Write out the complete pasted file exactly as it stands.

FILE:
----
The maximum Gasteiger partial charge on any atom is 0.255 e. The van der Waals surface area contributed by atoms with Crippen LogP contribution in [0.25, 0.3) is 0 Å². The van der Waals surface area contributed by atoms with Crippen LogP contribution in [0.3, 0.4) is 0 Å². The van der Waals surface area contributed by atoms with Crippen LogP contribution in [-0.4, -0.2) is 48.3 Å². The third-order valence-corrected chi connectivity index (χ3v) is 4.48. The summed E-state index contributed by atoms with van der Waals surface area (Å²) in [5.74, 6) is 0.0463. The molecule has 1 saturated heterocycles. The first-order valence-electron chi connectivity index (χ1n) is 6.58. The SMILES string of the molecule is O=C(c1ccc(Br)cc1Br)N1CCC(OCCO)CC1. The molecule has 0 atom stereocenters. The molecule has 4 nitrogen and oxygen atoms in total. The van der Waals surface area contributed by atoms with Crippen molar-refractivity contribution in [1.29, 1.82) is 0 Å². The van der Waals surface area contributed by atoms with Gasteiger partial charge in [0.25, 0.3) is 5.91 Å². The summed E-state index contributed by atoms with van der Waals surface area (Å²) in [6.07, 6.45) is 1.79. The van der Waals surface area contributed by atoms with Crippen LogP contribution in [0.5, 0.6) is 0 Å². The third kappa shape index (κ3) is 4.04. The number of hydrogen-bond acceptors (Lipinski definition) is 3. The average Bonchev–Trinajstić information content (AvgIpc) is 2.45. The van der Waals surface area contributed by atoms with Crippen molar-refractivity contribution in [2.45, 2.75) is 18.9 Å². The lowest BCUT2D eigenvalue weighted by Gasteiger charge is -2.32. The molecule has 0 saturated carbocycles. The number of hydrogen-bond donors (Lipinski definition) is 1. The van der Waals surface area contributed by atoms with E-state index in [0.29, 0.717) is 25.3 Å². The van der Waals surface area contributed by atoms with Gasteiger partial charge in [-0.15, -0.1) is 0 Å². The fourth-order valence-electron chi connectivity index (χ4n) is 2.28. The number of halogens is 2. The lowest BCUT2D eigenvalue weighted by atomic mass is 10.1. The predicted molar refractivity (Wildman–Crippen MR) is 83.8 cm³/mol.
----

The maximum Gasteiger partial charge on any atom is 0.255 e. The van der Waals surface area contributed by atoms with Crippen LogP contribution in [0.25, 0.3) is 0 Å². The van der Waals surface area contributed by atoms with Crippen LogP contribution in [0.3, 0.4) is 0 Å². The van der Waals surface area contributed by atoms with Crippen LogP contribution in [-0.4, -0.2) is 48.3 Å². The third-order valence-corrected chi connectivity index (χ3v) is 4.48. The summed E-state index contributed by atoms with van der Waals surface area (Å²) in [5.74, 6) is 0.0463. The molecule has 1 saturated heterocycles. The first-order valence-electron chi connectivity index (χ1n) is 6.58. The SMILES string of the molecule is O=C(c1ccc(Br)cc1Br)N1CCC(OCCO)CC1. The molecule has 0 atom stereocenters. The molecule has 4 nitrogen and oxygen atoms in total. The van der Waals surface area contributed by atoms with Crippen molar-refractivity contribution in [1.29, 1.82) is 0 Å². The van der Waals surface area contributed by atoms with Gasteiger partial charge in [0.25, 0.3) is 5.91 Å². The summed E-state index contributed by atoms with van der Waals surface area (Å²) in [6.07, 6.45) is 1.79. The van der Waals surface area contributed by atoms with Crippen LogP contribution in [0.5, 0.6) is 0 Å². The third kappa shape index (κ3) is 4.04. The number of hydrogen-bond acceptors (Lipinski definition) is 3. The average Bonchev–Trinajstić information content (AvgIpc) is 2.45. The van der Waals surface area contributed by atoms with Crippen molar-refractivity contribution in [2.45, 2.75) is 18.9 Å². The lowest BCUT2D eigenvalue weighted by Gasteiger charge is -2.32. The molecule has 0 saturated carbocycles. The number of hydrogen-bond donors (Lipinski definition) is 1. The van der Waals surface area contributed by atoms with E-state index in [0.29, 0.717) is 25.3 Å². The van der Waals surface area contributed by atoms with Gasteiger partial charge in [-0.15, -0.1) is 0 Å². The fourth-order valence-electron chi connectivity index (χ4n) is 2.28. The number of halogens is 2. The lowest BCUT2D eigenvalue weighted by atomic mass is 10.1. The predicted molar refractivity (Wildman–Crippen MR) is 83.8 cm³/mol.